—There is this problem here when the state provides no support to the Church whatsoever. In Russia, the state sides with the Church, while Australian economy and society have a plain-out marketing operating model. And so, the Church is not supported by the state in any way. No subsidies, nothing. The state may choose to support certain projects on the condition that they are not under the auspices of a religious organization, but rather a social or a cultural one. This is a huge stumbling block. We don't feel the support of the state at all. We can't build a church in any neighborhood of our choice, but only in the so-called semi-industrial zones. Our zone is different, but we were able to get permission to build a church. We can't simply buy a plot of land and build a church there.
—Of course, Holy Blessed Xenia of St. Petersburg, since our parish is dedicated to her. We have a wonderful new icon of St. Paisios the Athonite painted for our parish. There is also St. Nicholas the Wonderworker and St. Seraphim of Sarov. We venerate the Serbian saints, such as Saint Basil of Ostrog. Our parishioners often travel to holy places in Serbia and bring icons for the church.
— How difficult is it to bring up children in Christian tradition in your country? After all, it supports those who adhere to the so-called non-traditional values.
— Of course, we, as priests and as a parish, can do little and we have limited effect on our children. Maybe some Sunday schools hold additional conversations with children. But it is very important that children receive proper Christian education in their families. They need to hear explanations regarding our views about these unions, that we don’t accept them and try to avoid them like any other sin. It is important to explain Orthodox values to children in the family. Priests won’t always say everything from the pulpit. Especially since children are constantly moving around at church, with some going outside and others crying. People have limited attention while the priest is preaching. So, it is important to talk to children in the family.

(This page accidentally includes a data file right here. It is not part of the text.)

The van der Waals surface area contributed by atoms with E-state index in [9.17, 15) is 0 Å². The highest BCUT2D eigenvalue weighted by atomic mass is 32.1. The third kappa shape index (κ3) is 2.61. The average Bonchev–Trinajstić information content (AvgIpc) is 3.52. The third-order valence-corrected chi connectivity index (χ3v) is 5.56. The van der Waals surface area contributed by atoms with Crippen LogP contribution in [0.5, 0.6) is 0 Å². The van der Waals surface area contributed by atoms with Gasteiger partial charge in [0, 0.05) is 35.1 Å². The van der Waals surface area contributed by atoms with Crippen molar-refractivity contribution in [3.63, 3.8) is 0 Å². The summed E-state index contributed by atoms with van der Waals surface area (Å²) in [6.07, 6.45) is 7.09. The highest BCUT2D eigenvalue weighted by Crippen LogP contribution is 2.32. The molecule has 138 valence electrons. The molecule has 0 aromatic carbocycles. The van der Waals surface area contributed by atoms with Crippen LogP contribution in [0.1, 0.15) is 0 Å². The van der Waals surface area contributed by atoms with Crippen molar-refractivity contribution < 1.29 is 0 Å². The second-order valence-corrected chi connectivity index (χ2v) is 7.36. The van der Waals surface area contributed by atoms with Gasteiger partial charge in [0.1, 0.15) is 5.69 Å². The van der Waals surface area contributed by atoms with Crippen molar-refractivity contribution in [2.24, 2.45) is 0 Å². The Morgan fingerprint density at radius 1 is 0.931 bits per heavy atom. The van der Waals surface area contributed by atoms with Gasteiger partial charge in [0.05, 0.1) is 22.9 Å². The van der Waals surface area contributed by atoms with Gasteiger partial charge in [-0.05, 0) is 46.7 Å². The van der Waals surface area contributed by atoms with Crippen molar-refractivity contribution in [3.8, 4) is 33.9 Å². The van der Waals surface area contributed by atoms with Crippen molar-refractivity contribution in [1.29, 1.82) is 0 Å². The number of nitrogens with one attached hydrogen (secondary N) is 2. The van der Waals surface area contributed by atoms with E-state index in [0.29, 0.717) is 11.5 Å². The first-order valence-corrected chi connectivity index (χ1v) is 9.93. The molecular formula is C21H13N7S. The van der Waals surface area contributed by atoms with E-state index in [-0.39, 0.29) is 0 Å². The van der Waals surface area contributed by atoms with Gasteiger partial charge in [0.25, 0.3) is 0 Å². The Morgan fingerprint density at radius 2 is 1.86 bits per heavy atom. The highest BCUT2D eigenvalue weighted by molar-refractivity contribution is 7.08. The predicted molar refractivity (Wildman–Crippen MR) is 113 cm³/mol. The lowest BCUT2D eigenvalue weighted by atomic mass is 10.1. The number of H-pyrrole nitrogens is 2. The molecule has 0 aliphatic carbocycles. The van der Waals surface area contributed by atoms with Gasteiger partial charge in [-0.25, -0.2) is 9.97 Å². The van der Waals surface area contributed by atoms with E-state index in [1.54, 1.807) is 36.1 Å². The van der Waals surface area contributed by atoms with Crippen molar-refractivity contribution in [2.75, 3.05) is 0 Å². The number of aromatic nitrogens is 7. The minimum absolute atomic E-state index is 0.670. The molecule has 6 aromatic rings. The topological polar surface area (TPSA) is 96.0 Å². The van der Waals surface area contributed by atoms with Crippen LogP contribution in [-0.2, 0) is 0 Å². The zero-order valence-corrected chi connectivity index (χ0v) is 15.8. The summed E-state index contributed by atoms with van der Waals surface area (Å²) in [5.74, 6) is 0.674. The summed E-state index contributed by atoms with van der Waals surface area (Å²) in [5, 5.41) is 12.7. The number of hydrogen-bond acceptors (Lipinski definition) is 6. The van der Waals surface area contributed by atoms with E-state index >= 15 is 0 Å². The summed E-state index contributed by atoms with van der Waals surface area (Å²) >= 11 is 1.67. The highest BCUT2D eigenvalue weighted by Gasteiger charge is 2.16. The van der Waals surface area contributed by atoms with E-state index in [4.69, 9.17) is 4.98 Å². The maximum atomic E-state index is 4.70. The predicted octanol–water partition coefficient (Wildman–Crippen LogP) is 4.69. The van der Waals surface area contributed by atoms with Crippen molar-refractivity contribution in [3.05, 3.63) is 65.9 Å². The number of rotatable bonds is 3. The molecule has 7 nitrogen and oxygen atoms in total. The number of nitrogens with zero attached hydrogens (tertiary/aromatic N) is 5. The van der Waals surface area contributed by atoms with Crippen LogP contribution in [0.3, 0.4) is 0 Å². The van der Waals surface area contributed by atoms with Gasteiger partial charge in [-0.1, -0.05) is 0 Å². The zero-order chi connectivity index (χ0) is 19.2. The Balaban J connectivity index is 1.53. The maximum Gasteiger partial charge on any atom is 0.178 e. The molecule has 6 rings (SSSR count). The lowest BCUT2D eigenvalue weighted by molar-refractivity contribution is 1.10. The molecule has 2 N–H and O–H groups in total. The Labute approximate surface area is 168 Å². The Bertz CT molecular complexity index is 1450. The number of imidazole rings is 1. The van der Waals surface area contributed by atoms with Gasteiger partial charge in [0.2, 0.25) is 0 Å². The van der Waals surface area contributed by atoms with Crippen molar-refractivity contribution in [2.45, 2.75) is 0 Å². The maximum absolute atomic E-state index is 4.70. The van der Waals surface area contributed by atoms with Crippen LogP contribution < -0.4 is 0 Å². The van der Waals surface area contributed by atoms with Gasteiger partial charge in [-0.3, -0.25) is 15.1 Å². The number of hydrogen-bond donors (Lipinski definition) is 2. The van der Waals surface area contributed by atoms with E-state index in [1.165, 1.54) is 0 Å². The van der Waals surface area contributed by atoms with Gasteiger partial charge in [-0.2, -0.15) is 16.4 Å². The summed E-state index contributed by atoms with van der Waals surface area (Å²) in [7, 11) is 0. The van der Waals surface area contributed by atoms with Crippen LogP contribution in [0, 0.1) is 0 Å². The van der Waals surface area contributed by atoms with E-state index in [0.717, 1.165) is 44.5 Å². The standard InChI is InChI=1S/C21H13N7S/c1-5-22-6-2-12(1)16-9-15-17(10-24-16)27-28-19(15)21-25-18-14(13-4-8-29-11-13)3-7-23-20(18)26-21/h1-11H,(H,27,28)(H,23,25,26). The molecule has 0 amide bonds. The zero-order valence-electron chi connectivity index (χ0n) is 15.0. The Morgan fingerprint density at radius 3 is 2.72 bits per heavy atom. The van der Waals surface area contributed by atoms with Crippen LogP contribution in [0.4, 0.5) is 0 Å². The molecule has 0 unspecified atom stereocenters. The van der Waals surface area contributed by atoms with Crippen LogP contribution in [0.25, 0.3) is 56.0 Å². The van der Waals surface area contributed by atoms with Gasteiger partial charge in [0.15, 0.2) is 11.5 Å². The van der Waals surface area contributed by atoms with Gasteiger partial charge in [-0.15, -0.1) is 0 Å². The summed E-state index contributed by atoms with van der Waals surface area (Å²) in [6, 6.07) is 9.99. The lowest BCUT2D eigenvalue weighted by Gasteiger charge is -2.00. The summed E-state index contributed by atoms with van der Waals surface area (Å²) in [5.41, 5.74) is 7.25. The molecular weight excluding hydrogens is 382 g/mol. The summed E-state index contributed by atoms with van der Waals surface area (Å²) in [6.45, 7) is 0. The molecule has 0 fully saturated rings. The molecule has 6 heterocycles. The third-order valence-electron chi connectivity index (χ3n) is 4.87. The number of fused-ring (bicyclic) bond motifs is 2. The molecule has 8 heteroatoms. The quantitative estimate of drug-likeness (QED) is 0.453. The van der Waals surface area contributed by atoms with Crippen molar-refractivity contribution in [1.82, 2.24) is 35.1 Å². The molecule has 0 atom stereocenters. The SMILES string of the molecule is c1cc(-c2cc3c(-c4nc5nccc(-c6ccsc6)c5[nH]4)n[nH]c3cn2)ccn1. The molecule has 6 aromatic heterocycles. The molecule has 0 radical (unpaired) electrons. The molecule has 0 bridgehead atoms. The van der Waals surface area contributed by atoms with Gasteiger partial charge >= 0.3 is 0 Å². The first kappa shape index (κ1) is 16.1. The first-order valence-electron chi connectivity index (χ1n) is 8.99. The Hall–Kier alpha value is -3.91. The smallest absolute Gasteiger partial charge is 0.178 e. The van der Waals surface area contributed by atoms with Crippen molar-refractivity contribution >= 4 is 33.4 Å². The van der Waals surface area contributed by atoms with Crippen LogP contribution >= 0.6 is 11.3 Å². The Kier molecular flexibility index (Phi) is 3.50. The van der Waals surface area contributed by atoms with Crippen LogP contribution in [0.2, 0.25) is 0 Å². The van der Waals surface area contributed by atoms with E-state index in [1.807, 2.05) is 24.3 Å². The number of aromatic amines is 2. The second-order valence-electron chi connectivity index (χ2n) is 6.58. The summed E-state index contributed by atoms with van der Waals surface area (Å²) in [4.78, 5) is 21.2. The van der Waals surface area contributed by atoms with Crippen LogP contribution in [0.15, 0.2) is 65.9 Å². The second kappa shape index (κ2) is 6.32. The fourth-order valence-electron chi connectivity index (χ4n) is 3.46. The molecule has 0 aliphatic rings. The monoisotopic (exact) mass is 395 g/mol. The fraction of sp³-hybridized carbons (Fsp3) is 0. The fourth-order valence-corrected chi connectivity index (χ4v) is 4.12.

— We don’t yet feel like our lives have been greatly influenced by all this because we live in the state of Queensland, and it differs from, say, the state of Victoria in South Australia. The schools there are fully immersed in the process called “safe school” when a boy can think he's a girl. They’ve gone too far there. Our state is somewhat backward, and that’s an advantage for us.
But we already feel like our children are being inculcated with an idea that non-traditional values are the norm. We see how it happens with the kids studying at grades higher than our own children. It’s not as obvious at the elementary school level. But in high school, there are already after-school programs for children who identify themselves as “non-traditional.” Even our children, who are being brought up in an Orthodox family, already begin to ask such questions as, “Why does our family consider it wrong?” In other words, society emphasizes not simply the idea of accepting such people but it offers something much more cunning—its goal is for no one to ever question it whether it is abnormal or not. So they subtly promulgate it.